Grassley Wants a Senate Vote On Mueller Protection Bill

One of the most powerful people in Congress, GOP Senator Chuck Grassley of Iowa, now says that the Senate should have a floor vote on the so-called “Mueller Protection Bill.”

The Senate Judiciary Committee Chairman said on Thursday that having a vote on the bill to protect special counsel Robert Mueller from getting fired was the right thing to do.

“It’s legitimate that the bill be brought up,” he said. “It would satisfy me if it became law because I voted for it.”

The bill, called “The Special Counsel Independence and Integrity Act” was approved by Grassley’s Judiciary Committee last April by a 14-7 vote in favor of it. And Grassley did vote for the legislation when it passed out of his Judiciary Committee.

The senior Iowa senator made his comments after he was forced to hold over judicial nominees at a meeting of the Judiciary Committee because of opposition from Sen. Jeff Flake (R-Ariz.). Flake said he would block Republican judicial nominees from coming to the Senate floor until the special counsel protection bill gets a vote on the Senate floor.

Grassley said that while he’s not at the “forefront” with Flake in pressuring McConnell, he does believe that the Mueller protection bill should be voted on, and he is in favor of it passing.

“I’m not going to be in forefront with Flake advocating that the leader do so and so, but I wouldn’t do anything to stop it,” he said. “Usually, a chairman of a committee if he doesn’t want a bill brought up can … object to unanimous consent.”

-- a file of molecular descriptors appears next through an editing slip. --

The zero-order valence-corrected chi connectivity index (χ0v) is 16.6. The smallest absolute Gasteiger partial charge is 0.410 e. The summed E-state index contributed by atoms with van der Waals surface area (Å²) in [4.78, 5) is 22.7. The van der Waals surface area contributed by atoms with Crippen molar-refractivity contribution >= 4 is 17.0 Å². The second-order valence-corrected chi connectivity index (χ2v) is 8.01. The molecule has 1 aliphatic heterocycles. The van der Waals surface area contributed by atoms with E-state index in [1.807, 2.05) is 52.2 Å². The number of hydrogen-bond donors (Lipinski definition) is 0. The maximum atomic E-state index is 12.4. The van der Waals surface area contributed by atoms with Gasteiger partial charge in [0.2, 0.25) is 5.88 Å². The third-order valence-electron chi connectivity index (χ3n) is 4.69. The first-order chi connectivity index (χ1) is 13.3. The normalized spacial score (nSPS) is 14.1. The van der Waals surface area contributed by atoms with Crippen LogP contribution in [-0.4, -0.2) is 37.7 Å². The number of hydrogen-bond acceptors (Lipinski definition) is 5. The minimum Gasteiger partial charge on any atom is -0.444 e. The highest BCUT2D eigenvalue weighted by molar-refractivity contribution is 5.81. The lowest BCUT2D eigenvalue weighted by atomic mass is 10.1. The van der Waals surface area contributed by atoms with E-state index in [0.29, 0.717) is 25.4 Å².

Flake on Thursday said the legislation would pass if it came to the floor.

“There are some who are not on the committee who will vote for this,” he said of Senate GOP colleagues. “It will pass on the floor.”

He said McConnell doesn’t want to bring it to the floor because he’s worried about angering President Trump.

The legislation would codify existing Department of Justice regulations requiring that the special counsel can only be fired for good cause by a Senate-confirmed Justice Department official.  It would also create a 10-day window for a judge to decide whether any termination of a special counsel is for good cause and stop the firing if it fails to meet the cause requirement.

In a series of tweets on Thursday Trump renewed his criticism of Mueller’s investigation into his administration. After Trump’s outburst, Senator Mark Warner (D-VA), Vice Chairman of the Senate Select Committee on Intelligence, sounded the alarm, saying that “Trump is interfering in the Mueller probe right in front of our eyes.”